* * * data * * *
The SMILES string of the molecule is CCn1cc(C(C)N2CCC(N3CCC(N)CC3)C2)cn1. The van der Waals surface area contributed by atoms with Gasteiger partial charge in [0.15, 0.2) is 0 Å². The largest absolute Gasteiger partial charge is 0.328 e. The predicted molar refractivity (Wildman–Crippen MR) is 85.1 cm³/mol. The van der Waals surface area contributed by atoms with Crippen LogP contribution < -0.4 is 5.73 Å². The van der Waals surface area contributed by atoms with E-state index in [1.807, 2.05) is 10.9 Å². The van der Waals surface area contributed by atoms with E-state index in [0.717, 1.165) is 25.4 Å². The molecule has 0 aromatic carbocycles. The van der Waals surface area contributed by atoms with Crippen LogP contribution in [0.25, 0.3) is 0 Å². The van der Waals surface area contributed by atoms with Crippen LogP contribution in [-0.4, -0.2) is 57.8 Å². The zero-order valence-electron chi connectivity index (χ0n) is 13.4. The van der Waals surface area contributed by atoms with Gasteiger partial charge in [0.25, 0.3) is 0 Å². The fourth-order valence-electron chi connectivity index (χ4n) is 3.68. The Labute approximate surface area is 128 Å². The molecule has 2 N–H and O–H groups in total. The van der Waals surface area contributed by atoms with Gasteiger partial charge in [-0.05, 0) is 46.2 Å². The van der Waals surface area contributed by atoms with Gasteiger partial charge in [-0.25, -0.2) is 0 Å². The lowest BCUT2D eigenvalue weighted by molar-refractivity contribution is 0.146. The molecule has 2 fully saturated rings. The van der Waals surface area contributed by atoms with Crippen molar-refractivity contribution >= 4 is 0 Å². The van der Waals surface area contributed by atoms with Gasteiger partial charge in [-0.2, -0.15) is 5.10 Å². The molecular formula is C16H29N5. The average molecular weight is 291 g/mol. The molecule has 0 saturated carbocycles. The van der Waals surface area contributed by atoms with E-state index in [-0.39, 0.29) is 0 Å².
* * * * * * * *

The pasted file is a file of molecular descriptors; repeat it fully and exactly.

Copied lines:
The SMILES string of the molecule is CCn1cc(C(C)N2CCC(N3CCC(N)CC3)C2)cn1. The van der Waals surface area contributed by atoms with Gasteiger partial charge in [0.15, 0.2) is 0 Å². The largest absolute Gasteiger partial charge is 0.328 e. The predicted molar refractivity (Wildman–Crippen MR) is 85.1 cm³/mol. The van der Waals surface area contributed by atoms with Crippen LogP contribution < -0.4 is 5.73 Å². The van der Waals surface area contributed by atoms with E-state index in [1.807, 2.05) is 10.9 Å². The van der Waals surface area contributed by atoms with E-state index in [0.717, 1.165) is 25.4 Å². The molecule has 0 aromatic carbocycles. The van der Waals surface area contributed by atoms with Crippen LogP contribution in [0.25, 0.3) is 0 Å². The van der Waals surface area contributed by atoms with Crippen LogP contribution in [-0.4, -0.2) is 57.8 Å². The zero-order valence-electron chi connectivity index (χ0n) is 13.4. The van der Waals surface area contributed by atoms with Gasteiger partial charge in [0.25, 0.3) is 0 Å². The fourth-order valence-electron chi connectivity index (χ4n) is 3.68. The Labute approximate surface area is 128 Å². The molecule has 2 N–H and O–H groups in total. The van der Waals surface area contributed by atoms with Gasteiger partial charge in [-0.05, 0) is 46.2 Å². The van der Waals surface area contributed by atoms with Gasteiger partial charge in [-0.25, -0.2) is 0 Å². The lowest BCUT2D eigenvalue weighted by molar-refractivity contribution is 0.146. The molecule has 2 fully saturated rings. The van der Waals surface area contributed by atoms with Crippen molar-refractivity contribution >= 4 is 0 Å². The van der Waals surface area contributed by atoms with Gasteiger partial charge in [-0.2, -0.15) is 5.10 Å². The molecular formula is C16H29N5. The average molecular weight is 291 g/mol. The molecule has 0 saturated carbocycles. The van der Waals surface area contributed by atoms with E-state index in [-0.39, 0.29) is 0 Å².